You can focus on Special Education, Moderate and Severe Disabilities (MSD) at the graduate level in various ways. The first option for those holding special education teaching certification in learning and behavior disorders (LBD). This option involves taking 19 credit hours in special education which focus on teaching students with moderate and severe disabilities combined with the core courses in the Master of Arts in Education: Teacher as leader, This is a way to achieve Rank 2 teaching certification in Kentucky while also attaining your special education certification in moderate and severe disabilities. For those with a valid teaching certificate but no certification in special education – learning and behavior disorders, you may earn your certification in MSD by taking the prerequisite courses (15 hours) and then the 19 credit hour course sequence in MSD. This option can also be combined with the Master of Arts in Education: Teacher as Leader.
All earned credit hours over 30 may also count toward a Rank 1 certification. It is also possible to pursue special education certification in moderate and severe disabilities as a non-degree student. Those without current teaching certification may be able to pursue this route. Within any of these options, you will develop the knowledge and skills needed to work with students, families, and other professionals to ensure that students with moderate and severe disabilities reach their learning potential.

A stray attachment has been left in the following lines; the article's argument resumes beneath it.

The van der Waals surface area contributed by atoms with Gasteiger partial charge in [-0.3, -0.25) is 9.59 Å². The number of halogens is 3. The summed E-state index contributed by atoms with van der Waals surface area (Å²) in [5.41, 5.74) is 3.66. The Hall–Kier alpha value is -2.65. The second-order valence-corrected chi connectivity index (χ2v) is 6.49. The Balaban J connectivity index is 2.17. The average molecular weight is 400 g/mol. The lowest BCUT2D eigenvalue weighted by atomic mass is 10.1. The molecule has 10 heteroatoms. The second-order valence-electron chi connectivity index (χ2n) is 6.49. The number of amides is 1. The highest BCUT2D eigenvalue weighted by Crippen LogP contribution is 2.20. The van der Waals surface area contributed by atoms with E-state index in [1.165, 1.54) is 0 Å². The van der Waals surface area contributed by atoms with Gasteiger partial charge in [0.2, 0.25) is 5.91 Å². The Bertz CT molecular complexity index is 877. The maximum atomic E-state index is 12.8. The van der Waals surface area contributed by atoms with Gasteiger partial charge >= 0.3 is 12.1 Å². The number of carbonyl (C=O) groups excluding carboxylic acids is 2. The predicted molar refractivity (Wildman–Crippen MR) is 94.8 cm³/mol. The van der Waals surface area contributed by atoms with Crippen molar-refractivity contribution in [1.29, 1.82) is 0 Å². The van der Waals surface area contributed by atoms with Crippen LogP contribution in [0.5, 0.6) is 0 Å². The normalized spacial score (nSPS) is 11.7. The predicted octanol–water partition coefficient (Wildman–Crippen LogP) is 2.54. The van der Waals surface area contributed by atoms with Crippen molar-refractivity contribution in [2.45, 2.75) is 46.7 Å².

The special education certification program in moderate and severe disabilities prepares students interested in teaching children with moderate and severe disabilities; including children with moderate and severe intellectual disabilities, multiple disabilities, autism, and other moderate to severe impairments. Careers in special education can involve a variety of roles, including teaching in self-contained settings, teaching resource classes, co-teaching with general education teachers, supporting general education teachers through consultation, and/or some combination of these roles.
Ms. Diana VonHagel
Specialist, Graduate Education
This new knowledge could also be used to provide tutoring, respite care, or while employed in day habilitation programs or residential facilities for individuals with severe disabilities in the community.